On December 28, 2020, the U.S. Department of the Treasury’s Office of Foreign Assets Control (OFAC) issued its first public guidance regarding Executive Order 13959, which previously had been issued on November 12, 2020 and prohibited U.S. companies and individuals from investing in securities issued by certain companies affiliated with the People’s Republic of China (PRC) military.
Notably, starting at 9:30 a.m. EST on January 11, 2021, any transactions in publicly-traded securities or securities that are derivative of (or designed to provide investment exposure to such securities) of certain OFAC-listed PRC-affiliated entities will be prohibited. OFAC has now advised that the initial list of prohibited “Communist Chinese military companies” is also located here in both PDF and CSV format, with additional identifying information. This list was initially included as an Annex to E.O. 13959.
OFAC subsequently issued additional guidance late on January 4, 2021, advising that U.S. persons are not required to divest their publicly traded securities investments in Communist Chinese military companies by January 11, suggesting that U.S. persons can continue to hold those investments but cannot engage in new transactions after that date, except in certain circumstances (e.g., for the purposes of divestment).
Subsidiaries and Affiliates
In the new public guidance, OFAC addressed the looming question of whether the 50% Rule would apply to the publicly traded securities issued by subsidiaries or affiliates of OFAC-listed Communist Chinese military companies. The answer is not necessarily, unless the subsidiary or affiliate is specifically identified by OFAC.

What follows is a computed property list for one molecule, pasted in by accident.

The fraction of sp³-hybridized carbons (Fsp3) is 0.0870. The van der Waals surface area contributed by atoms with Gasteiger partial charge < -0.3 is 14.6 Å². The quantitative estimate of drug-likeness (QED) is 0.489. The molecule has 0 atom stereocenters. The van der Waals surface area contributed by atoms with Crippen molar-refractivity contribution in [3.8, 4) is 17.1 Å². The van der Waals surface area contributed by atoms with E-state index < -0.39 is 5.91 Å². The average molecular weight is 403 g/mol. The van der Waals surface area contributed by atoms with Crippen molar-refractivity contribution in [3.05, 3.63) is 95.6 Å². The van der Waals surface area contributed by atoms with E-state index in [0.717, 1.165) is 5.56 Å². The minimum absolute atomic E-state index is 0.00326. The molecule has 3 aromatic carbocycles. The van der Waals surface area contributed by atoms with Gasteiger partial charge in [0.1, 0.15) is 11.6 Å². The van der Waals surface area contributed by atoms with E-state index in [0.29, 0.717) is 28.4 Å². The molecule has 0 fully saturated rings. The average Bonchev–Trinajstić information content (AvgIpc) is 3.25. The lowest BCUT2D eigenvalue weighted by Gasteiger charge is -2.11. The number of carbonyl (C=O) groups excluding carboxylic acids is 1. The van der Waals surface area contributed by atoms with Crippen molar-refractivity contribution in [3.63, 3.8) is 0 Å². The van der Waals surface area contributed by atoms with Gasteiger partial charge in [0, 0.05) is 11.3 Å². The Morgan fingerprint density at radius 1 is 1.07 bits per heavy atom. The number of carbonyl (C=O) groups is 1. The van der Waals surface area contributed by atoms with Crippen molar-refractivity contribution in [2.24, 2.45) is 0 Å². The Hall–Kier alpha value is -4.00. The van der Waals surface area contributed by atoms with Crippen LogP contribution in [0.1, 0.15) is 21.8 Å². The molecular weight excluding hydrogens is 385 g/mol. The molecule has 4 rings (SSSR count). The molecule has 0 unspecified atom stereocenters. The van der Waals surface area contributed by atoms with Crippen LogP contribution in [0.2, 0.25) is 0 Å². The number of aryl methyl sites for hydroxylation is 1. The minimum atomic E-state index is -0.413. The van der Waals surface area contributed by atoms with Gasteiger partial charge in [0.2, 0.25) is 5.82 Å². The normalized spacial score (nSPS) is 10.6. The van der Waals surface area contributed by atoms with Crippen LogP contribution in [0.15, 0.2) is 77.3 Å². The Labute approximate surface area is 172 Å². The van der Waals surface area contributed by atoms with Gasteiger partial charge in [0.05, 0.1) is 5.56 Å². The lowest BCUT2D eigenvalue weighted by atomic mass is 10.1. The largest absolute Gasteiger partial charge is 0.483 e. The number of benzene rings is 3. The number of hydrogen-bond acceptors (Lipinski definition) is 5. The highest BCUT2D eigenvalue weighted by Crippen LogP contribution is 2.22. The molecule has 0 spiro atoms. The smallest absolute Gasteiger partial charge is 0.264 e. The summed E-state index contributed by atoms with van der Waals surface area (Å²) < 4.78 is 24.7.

Under OFAC’s 50% Rule, entities that are owned 50% or more, in the aggregate, by a sanctioned actor or actors will be treated as blocked under OFAC sanctions, and therefore subject to many of the same restrictions.
OFAC has now advised via FAQ 857 that E.O. 13959’s prohibitions do not automatically apply to an OFAC-listed company’s subsidiaries or affiliates, unless that company’s subsidiaries or affiliates are specifically identified by OFAC pursuant to Section 4(a)(iii) of E.O. 13959. However, OFAC noted that it intends to list entities in the future that issue publicly traded securities and are either: (i) owned 50% or more by one or more Communist Chinese military companies identified in or pursuant to E.O. 13959; or (ii) controlled by one or more Communist Chinese military companies identified in or pursuant to E.O. 13959. Thus, while subsidiaries or affiliates are not automatically captured by E.O. 13959 as of right now, OFAC is signaling that it could target those entities in the future.
ETFs and Mutual Funds
One of the more significant provisions of OFAC’s recent public guidance are the restrictions on investing in U.S. or foreign funds, such as exchange-traded funds (ETFs) or mutual funds, that hold securities of Communist Chinese military companies.